After hearing of Johnson’s ruling, Innocence Project Senior Staff Attorney Nina Morrison, co-counsel for Lee, was hopeful her client would also get a reprieve 24 hours before he is scheduled to die by lethal injection.
“As we argued in our brief, there is a significant amount of DNA evidence that has never been tested which could exonerate Mr. Lee and identify the real perpetrator of the crime,” Morrison said. “Because he, like Stacey Johnson, has never gotten a hearing on his DNA petition, and has maintained his innocence for over two decades, we are hopeful that the Arkansas Supreme Court will also grant him a stay and give him a hearing on the DNA evidence.”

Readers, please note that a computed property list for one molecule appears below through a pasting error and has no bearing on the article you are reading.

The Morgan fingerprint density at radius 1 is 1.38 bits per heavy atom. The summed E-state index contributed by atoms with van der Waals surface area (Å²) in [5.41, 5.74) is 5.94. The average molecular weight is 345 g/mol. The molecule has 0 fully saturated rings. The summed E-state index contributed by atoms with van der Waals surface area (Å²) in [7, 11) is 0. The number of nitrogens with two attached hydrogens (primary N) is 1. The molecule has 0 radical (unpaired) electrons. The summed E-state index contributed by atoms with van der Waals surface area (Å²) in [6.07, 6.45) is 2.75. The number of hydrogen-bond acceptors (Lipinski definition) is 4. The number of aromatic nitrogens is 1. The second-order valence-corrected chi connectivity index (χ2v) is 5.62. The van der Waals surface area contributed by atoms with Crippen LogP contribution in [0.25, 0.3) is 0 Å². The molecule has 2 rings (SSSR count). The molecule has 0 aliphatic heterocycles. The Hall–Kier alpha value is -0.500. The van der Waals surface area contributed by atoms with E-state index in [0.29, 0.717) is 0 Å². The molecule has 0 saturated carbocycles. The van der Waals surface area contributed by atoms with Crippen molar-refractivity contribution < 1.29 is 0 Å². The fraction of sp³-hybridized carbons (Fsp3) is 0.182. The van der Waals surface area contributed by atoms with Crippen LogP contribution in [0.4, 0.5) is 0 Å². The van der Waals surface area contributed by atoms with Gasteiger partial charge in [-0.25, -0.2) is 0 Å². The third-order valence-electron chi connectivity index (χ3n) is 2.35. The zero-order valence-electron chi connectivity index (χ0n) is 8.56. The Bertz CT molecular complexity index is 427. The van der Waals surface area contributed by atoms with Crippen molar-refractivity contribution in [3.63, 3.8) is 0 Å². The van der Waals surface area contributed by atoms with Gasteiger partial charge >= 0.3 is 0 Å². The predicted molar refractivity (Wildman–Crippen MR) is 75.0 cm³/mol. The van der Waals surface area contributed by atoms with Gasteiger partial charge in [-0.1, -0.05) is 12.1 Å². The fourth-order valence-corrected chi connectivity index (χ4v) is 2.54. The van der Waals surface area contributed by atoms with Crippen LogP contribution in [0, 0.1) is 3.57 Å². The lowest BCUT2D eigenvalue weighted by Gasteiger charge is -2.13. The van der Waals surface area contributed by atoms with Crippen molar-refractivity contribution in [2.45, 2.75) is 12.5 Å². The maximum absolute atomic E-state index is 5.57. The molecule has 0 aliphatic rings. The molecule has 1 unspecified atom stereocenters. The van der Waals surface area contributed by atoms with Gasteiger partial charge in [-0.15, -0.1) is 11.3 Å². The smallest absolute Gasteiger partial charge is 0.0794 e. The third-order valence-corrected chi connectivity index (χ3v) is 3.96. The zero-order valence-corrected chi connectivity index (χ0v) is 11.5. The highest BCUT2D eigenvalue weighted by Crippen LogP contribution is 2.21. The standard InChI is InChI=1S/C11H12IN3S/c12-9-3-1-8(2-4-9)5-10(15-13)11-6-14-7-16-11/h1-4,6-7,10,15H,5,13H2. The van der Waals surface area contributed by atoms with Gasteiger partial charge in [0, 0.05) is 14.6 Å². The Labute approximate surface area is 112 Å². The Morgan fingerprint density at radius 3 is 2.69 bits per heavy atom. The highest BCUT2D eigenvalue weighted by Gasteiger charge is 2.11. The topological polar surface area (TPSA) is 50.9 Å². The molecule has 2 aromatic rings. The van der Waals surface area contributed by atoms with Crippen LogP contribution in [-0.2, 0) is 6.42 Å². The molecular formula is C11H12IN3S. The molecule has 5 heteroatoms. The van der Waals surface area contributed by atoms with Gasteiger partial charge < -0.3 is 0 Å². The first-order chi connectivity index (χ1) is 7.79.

In an associated case before Pulaski County Circuit Court Judge Herbert Wright, Lee was denied a chance in local court to reconsider critical evidence his 1993 trial to prove his innocence. Stubbs, according to court filings, asked Judge Wright to test blood and hair for DNA evidence that has never been previously tested in the case. Wright denied the ACLU’s motion late Tuesday evening to reopen Lee’s case. In his order, the Pulaski County judge said he did not find that the proposed DNA testing for Lee would raise a “reasonable probability” that the prison inmate did not commit the crime he was convicted of nearly 24 years ago.
In the same courthouse, however, Pulaski County Circuit Court Judge Alice Gray on Wednesday orally granted McKesson Medical-Surgical a temporary restraining order that would postpone Lee and Johnson executions and three other death sentences that Arkansas Department of Correction officials plan to carry out by April 27.